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Apple industry analyst Ming-Chi Kuo said today that Apple may have canceled plans for a lower-cost version of its Apple Vision Pro headset. While we saw several rumors of a possible 2025 release of a cheaper model of the upcoming augmented reality headset, Apple may have dropped those plans.
Kuo does not provide a reason for the possible cancelation of the lower-cost headset. However, he does say that unless Apple is able to perform significant cost cuts for the device, it may not see significant growth in shipments of the headset in 2025.
Kuo expects to see Apple ship from 400,000 to 600,000 Vision Pro headsets in 2024. He also stated that while the Vision Pro will provide an “excellent experience,” users may question why they need this product, meaning it may take “longer than the market expects” to become Apple’s next headlining product.
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Apple may have canceled the low-cost Vision Pro version plan (with market consensus expecting a 2025 launch). Unless Apple significantly reduces the price of Vision Pro, the anticipated significant shipment growth in Vision Pro shipments starting in 2025 may not materialize.Ming-Chi Kuo
Kuo expects to see a second-generation Apple Vision Pro begin mass production sometime in the first half of 2027 “at the latest.” Kuo says it is possible that we will not see any Vision Pro hardware updates until then.
In February, Kuo said that there would be two versions of Apple’s headset, claiming Apple was already working on a second-generation Vision Pro, as well as a cheaper version.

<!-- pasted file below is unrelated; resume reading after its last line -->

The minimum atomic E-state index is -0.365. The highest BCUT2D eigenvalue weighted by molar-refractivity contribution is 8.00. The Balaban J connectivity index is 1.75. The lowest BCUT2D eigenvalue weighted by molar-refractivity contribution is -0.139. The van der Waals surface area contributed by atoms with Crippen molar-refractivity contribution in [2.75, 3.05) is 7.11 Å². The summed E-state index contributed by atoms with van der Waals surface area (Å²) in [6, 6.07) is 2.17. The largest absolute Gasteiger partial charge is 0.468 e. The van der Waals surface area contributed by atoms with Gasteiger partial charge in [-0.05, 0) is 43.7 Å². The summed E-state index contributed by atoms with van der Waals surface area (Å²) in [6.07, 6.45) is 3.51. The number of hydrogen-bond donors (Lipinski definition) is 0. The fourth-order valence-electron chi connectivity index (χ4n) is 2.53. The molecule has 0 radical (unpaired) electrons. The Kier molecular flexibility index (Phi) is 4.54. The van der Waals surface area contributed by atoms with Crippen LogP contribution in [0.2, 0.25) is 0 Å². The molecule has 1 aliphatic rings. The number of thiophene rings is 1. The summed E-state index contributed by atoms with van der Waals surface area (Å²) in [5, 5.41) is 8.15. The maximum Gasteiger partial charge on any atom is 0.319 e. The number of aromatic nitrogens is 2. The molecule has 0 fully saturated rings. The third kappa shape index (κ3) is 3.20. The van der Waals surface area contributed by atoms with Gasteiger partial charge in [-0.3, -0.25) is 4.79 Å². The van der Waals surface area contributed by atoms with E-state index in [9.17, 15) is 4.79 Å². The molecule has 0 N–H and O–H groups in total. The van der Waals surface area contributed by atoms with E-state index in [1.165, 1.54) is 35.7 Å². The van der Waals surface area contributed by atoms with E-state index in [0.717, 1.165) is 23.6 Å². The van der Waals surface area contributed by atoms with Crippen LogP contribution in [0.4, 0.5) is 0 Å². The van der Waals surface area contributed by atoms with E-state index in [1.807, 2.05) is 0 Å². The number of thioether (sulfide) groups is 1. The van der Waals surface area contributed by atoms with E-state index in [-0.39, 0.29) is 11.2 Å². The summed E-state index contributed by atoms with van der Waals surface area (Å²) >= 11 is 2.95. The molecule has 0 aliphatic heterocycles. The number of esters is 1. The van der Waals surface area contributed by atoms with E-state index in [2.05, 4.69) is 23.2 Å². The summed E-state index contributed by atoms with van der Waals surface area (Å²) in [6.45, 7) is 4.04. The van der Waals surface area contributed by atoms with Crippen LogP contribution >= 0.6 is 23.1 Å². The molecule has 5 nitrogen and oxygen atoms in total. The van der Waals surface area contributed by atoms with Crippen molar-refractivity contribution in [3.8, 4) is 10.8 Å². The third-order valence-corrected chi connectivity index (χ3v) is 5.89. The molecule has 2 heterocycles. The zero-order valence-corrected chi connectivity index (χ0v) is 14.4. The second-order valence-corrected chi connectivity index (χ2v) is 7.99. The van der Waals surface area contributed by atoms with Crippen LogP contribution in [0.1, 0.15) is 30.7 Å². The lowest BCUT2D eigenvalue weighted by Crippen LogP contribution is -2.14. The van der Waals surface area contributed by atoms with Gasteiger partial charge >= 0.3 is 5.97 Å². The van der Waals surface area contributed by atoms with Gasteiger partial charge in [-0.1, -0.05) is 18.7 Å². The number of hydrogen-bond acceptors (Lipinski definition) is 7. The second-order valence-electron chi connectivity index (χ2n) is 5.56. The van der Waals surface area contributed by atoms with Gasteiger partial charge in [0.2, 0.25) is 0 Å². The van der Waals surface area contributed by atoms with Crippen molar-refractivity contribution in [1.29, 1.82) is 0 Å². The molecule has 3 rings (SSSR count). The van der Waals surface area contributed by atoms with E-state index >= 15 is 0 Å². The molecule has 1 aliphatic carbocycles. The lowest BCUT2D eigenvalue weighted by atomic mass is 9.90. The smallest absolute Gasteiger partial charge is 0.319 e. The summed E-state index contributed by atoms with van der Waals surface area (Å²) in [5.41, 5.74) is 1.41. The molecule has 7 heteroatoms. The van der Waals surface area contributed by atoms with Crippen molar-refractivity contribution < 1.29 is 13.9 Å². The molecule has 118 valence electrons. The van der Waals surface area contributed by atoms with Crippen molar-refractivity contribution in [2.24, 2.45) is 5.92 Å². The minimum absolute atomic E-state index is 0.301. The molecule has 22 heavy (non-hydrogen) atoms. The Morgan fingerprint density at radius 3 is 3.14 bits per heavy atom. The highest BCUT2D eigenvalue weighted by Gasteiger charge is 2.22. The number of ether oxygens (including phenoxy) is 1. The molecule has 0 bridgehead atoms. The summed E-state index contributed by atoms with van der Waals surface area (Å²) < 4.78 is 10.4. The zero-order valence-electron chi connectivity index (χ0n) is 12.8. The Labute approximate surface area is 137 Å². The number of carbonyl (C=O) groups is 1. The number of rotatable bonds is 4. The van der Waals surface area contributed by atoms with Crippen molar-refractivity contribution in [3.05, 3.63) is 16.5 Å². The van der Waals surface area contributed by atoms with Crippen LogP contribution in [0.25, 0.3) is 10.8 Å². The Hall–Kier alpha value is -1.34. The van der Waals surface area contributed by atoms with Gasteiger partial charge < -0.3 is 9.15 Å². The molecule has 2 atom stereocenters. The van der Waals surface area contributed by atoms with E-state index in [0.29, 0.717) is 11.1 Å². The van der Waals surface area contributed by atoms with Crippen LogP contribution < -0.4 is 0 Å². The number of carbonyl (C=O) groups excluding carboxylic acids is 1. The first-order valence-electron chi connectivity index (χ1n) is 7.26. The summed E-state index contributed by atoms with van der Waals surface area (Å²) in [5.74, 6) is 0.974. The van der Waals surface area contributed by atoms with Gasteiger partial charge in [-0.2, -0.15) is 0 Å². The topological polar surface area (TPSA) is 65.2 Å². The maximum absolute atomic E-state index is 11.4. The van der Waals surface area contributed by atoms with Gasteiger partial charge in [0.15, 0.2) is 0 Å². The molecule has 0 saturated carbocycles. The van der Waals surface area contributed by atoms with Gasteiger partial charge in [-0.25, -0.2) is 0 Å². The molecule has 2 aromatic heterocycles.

We’ve also seen reports from Bloomberg and other publications that Apple has plans for a more affordable Vision Pro headset. These reports make sense, as the first version of the Apple Vision Pro will start at $3,500, well out of the financial release of many Apple consumers.
While some rumors have indicated that Apple’s budget-friendly model could be priced more in line with its iPhone lineup, Apple would need to do some serious cost-cutting to be able to pull that off. A more affordable Vision Pro model could sport lower-resolution displays and cheaper materials.
Bloomberg’s Mark Gurman has said the $3,499 price for the headset is “at or near the cost to make it,” meaning Apple likely won’t see a profit from the first-generation model.
Gurman also suggested that a lower-cost “Vision” headset might have a simpler headband design and could require the use of AirPods to handle the headset’s Spatial Audio. Apple could also remove the headset’s 3D camera, much like Apple only uses its best cameras on the iPhone Pro lineup.
Soon after the Vision Pro’s unveiling, Consumer Intelligence Research Partners (CIRP) said the new mixed-reality headset may prove to be a highly desirable product among Apple’s dedicated younger customers. However, given the worsening economy, younger customers may not have enough money at hand to purchase a top-of-the-line Apple Vision Pro headset, meaning a cheaper version may be the only way for Apple to get its foot in the door with younger buyers.
[The information provided in this article has NOT been confirmed by Apple and may be speculation. Provided details may not be factual. Take all rumors, tech or otherwise, with a grain of salt.]